Gov. Scott denies inmate's plea for mercy in 'warning shot' case
Supporters have spent years trying to free Orville (Lee) Wollard, but Gov. Rick Scott quickly rejected his commutation of sentence plea Wednesday, ensuring that he'll remain behind bars in a highly-publicized "warning shot" case.
Scott denied the petition after a forceful argument from State Attorney Jerry Hill, who said Wollard had "a history of making bad decisions" and should remain in prison. Hill did not mention that his office offered Wollard a plea deal of five years probation, which Wollard rejected.
Wollard, 60, of Davenport, a former human resources specialist at Sea World, is almost midway through a 20-year term for firing a warning shot at his teenage daughter's boyfriend at his Polk County home in 2008 after the youth attacked him and tried to tear off his stitches. Under sentencing laws -- since changed by Scott and the Legislature -- the crime of aggravated assault with a firearm carried a minimum mandatory term of 20 years.
The National Center for Due Process has a "Free Orville Wollard" Facebook page, and a nationwide advocacy group, FAMM (Families Against Mandatory Minimums) has championed his cause. At Wednesday's clemency hearing, Wollard's pro bono lawyer, Thomas Means, said: "He shouldn't have to serve another day, much less 13 more years for trying to defend his home, himself and his family from what he perceived as an imminent physical threat of force."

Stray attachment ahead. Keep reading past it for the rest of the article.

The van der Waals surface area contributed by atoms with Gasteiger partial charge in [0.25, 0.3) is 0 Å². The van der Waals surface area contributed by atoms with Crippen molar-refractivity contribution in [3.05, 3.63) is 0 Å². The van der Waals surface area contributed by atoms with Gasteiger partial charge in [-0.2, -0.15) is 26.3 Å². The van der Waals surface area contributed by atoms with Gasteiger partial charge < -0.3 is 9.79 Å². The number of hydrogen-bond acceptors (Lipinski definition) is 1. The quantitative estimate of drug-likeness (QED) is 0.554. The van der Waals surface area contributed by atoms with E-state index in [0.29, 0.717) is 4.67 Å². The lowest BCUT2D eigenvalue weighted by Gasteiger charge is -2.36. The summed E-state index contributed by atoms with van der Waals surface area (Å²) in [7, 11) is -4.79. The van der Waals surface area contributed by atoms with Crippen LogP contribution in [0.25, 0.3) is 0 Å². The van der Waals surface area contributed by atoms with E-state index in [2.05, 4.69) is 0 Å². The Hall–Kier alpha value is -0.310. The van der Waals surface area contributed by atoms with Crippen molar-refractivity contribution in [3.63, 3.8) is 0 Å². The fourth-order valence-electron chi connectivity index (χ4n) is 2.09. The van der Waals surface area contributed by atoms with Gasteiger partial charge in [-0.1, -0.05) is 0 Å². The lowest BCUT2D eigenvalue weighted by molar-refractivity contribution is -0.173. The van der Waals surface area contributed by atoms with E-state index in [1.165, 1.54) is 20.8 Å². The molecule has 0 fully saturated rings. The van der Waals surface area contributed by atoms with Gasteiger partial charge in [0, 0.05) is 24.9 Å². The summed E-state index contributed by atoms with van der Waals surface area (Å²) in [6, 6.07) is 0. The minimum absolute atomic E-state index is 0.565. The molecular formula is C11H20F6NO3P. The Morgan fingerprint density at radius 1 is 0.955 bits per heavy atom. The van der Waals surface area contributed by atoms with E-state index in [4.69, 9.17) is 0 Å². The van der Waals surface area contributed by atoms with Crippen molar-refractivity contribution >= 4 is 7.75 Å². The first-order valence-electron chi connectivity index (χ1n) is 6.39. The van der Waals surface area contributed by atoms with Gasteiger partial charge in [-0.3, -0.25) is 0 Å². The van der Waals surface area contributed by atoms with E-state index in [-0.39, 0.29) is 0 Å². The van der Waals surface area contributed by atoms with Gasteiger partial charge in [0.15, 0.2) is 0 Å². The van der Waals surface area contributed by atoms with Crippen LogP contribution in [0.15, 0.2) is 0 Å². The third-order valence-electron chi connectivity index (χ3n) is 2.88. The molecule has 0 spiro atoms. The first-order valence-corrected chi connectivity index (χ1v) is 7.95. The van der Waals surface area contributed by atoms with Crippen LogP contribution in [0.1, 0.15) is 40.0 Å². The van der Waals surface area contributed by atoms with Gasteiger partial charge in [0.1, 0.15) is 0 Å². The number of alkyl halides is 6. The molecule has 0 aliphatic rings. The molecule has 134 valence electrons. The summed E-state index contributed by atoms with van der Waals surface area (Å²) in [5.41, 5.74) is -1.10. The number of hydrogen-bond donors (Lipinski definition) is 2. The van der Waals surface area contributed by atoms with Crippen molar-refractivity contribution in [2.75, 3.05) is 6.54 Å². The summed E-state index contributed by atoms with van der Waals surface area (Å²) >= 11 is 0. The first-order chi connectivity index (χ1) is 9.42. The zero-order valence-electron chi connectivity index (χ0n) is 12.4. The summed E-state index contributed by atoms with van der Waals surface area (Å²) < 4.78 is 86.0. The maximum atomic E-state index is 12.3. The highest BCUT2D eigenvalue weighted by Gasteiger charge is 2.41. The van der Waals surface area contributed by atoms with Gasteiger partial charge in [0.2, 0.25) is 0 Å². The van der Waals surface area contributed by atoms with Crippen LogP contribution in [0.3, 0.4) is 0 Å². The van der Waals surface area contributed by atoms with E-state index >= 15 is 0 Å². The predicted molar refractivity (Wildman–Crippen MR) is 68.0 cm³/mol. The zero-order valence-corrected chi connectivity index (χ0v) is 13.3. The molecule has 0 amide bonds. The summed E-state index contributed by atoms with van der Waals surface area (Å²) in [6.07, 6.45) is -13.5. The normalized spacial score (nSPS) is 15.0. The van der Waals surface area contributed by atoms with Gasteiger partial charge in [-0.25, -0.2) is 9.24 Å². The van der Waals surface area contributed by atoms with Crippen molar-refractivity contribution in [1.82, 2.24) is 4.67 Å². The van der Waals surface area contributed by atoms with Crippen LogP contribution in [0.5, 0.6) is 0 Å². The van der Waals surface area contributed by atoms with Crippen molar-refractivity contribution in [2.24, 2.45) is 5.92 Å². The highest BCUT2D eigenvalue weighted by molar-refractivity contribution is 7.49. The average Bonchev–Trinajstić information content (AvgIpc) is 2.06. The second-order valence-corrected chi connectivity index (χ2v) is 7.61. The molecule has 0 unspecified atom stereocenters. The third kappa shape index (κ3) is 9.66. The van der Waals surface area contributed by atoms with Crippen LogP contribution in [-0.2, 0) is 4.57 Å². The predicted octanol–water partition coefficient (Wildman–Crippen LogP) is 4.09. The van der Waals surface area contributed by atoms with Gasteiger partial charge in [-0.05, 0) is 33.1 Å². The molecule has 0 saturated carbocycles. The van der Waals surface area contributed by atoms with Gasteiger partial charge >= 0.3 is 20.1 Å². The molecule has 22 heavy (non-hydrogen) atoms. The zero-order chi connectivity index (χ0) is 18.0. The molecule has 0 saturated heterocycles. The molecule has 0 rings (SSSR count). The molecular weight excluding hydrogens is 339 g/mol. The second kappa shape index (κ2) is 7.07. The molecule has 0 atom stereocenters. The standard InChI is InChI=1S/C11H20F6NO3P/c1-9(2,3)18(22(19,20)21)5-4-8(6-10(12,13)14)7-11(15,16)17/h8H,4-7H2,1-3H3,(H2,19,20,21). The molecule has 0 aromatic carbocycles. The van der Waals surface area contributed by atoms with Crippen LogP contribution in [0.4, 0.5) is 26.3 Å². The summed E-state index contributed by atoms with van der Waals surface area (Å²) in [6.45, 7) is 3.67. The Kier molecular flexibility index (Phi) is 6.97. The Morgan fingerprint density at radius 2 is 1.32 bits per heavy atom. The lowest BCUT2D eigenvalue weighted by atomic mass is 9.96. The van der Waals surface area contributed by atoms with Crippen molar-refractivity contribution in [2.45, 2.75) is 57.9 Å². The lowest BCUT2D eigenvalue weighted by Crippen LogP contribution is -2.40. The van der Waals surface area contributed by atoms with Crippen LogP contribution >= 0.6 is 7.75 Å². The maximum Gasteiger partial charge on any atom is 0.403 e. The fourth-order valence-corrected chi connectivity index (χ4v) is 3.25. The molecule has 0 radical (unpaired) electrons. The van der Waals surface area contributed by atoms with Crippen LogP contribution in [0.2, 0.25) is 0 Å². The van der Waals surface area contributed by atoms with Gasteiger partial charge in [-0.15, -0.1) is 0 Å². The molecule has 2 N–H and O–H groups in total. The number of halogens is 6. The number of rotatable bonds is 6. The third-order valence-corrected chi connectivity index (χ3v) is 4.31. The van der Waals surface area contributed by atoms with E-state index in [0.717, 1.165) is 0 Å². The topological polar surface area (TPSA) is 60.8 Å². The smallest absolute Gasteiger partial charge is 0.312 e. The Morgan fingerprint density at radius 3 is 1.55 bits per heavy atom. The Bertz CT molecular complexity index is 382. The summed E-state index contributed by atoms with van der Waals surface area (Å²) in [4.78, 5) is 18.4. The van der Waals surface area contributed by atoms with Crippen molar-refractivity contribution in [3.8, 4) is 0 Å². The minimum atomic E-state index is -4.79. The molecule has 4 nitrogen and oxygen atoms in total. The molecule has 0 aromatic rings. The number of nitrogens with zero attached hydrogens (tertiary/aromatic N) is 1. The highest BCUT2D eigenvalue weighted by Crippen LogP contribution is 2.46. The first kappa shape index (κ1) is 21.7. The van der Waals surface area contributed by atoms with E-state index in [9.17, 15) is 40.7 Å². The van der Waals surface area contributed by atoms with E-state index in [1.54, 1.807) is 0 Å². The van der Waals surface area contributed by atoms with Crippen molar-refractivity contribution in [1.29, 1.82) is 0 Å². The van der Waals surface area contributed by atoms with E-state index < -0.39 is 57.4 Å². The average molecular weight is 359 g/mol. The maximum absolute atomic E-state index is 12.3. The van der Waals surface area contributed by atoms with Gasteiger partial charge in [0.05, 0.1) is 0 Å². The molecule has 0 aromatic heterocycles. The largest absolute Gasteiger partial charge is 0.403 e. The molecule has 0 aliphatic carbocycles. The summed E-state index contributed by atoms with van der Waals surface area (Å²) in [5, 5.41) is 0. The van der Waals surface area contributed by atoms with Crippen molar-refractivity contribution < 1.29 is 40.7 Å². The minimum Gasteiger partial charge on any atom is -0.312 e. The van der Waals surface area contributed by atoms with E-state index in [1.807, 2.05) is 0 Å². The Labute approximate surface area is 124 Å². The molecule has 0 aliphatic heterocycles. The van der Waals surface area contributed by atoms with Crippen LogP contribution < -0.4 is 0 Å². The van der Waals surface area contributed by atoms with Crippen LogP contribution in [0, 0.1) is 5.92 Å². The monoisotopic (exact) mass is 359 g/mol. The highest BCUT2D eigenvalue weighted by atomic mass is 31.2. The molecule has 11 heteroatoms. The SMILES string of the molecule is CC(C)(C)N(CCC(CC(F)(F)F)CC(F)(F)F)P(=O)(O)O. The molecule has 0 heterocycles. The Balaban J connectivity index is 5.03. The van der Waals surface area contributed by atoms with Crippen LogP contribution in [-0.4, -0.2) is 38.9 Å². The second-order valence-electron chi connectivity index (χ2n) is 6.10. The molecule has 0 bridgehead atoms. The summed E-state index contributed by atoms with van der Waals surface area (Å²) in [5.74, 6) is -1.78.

The staff of the Florida Commission on Offender Review recommended denial of Wollard's petition, which is not a public record. Former prosecutor Hill showed Scott and Cabinet members blowup pictures of a bullethole on the wall of Wollard's home.
Hill said the incident between Wollard and the boyfriend was "all but overwith, and he rips off a shot" that came within inches of killing the youth.
"Common sense tells us that with one twitch, one twitch, one slight movement of that handgun, we'd have been looking at a murder charge, not basically an unlawful discharge inside the house," Hill said. "There was no reason to fire that shot."
The Legislature last year cited Wollard's case when it rewrote state law to provide criminal immunity in cases of the threatened use of force. But the law was not retroactive, so it doesn't apply to Wollard's case. Rep. Neil Combee, R-Polk City, said Wednesday that he didn't understand why prosecutor Hill was so adamant about keeping Wollard imprisoned when he had offered him a plea deal of five years felony probation.
"It doesn't seem to make a whole lot of sense to me or anybody else," Combee said.
Clemency rules require Scott to be on the prevailing side in any vote, so his opposition brought the case to an end with no further discussion or vote. "I'm stunned and disappointed. I'm shocked," said Wollard's wife, Sandy, who wiped away tears as her attorney led her to a Capitol elevator.